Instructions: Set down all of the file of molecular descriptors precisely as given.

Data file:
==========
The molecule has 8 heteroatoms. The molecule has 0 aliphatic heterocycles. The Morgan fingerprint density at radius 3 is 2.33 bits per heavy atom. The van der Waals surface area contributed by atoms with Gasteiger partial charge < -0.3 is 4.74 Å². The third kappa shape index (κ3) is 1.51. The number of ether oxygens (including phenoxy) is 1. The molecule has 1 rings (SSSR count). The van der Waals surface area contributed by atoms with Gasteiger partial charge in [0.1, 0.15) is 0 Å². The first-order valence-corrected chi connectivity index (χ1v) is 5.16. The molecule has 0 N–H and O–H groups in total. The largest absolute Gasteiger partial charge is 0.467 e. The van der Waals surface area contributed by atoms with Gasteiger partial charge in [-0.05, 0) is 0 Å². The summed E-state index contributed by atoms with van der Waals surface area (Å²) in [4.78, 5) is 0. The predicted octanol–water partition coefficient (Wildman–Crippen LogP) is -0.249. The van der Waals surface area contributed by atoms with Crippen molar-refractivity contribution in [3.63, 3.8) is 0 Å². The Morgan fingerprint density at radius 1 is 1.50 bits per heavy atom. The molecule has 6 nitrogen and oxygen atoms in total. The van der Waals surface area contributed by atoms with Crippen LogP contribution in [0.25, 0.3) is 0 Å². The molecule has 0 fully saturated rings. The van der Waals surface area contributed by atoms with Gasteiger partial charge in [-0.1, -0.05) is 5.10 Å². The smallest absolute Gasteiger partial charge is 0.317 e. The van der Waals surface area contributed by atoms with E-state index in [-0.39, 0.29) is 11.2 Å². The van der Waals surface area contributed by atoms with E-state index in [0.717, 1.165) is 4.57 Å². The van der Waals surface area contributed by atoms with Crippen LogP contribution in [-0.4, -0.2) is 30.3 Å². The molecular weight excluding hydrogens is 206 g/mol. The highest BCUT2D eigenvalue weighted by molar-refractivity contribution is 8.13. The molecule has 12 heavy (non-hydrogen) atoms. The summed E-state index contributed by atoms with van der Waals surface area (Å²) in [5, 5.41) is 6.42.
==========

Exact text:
The molecule has 8 heteroatoms. The molecule has 0 aliphatic heterocycles. The Morgan fingerprint density at radius 3 is 2.33 bits per heavy atom. The van der Waals surface area contributed by atoms with Gasteiger partial charge < -0.3 is 4.74 Å². The third kappa shape index (κ3) is 1.51. The number of ether oxygens (including phenoxy) is 1. The molecule has 1 rings (SSSR count). The van der Waals surface area contributed by atoms with Gasteiger partial charge in [0.1, 0.15) is 0 Å². The first-order valence-corrected chi connectivity index (χ1v) is 5.16. The molecule has 0 N–H and O–H groups in total. The largest absolute Gasteiger partial charge is 0.467 e. The van der Waals surface area contributed by atoms with Gasteiger partial charge in [-0.05, 0) is 0 Å². The summed E-state index contributed by atoms with van der Waals surface area (Å²) in [4.78, 5) is 0. The predicted octanol–water partition coefficient (Wildman–Crippen LogP) is -0.249. The van der Waals surface area contributed by atoms with Crippen molar-refractivity contribution in [3.63, 3.8) is 0 Å². The Morgan fingerprint density at radius 1 is 1.50 bits per heavy atom. The molecule has 6 nitrogen and oxygen atoms in total. The van der Waals surface area contributed by atoms with Crippen LogP contribution in [0.25, 0.3) is 0 Å². The molecule has 0 fully saturated rings. The van der Waals surface area contributed by atoms with Gasteiger partial charge in [-0.1, -0.05) is 5.10 Å². The smallest absolute Gasteiger partial charge is 0.317 e. The van der Waals surface area contributed by atoms with E-state index in [-0.39, 0.29) is 11.2 Å². The van der Waals surface area contributed by atoms with E-state index in [0.717, 1.165) is 4.57 Å². The van der Waals surface area contributed by atoms with Crippen LogP contribution in [-0.4, -0.2) is 30.3 Å². The molecular weight excluding hydrogens is 206 g/mol. The highest BCUT2D eigenvalue weighted by molar-refractivity contribution is 8.13. The molecule has 12 heavy (non-hydrogen) atoms. The summed E-state index contributed by atoms with van der Waals surface area (Å²) in [5, 5.41) is 6.42.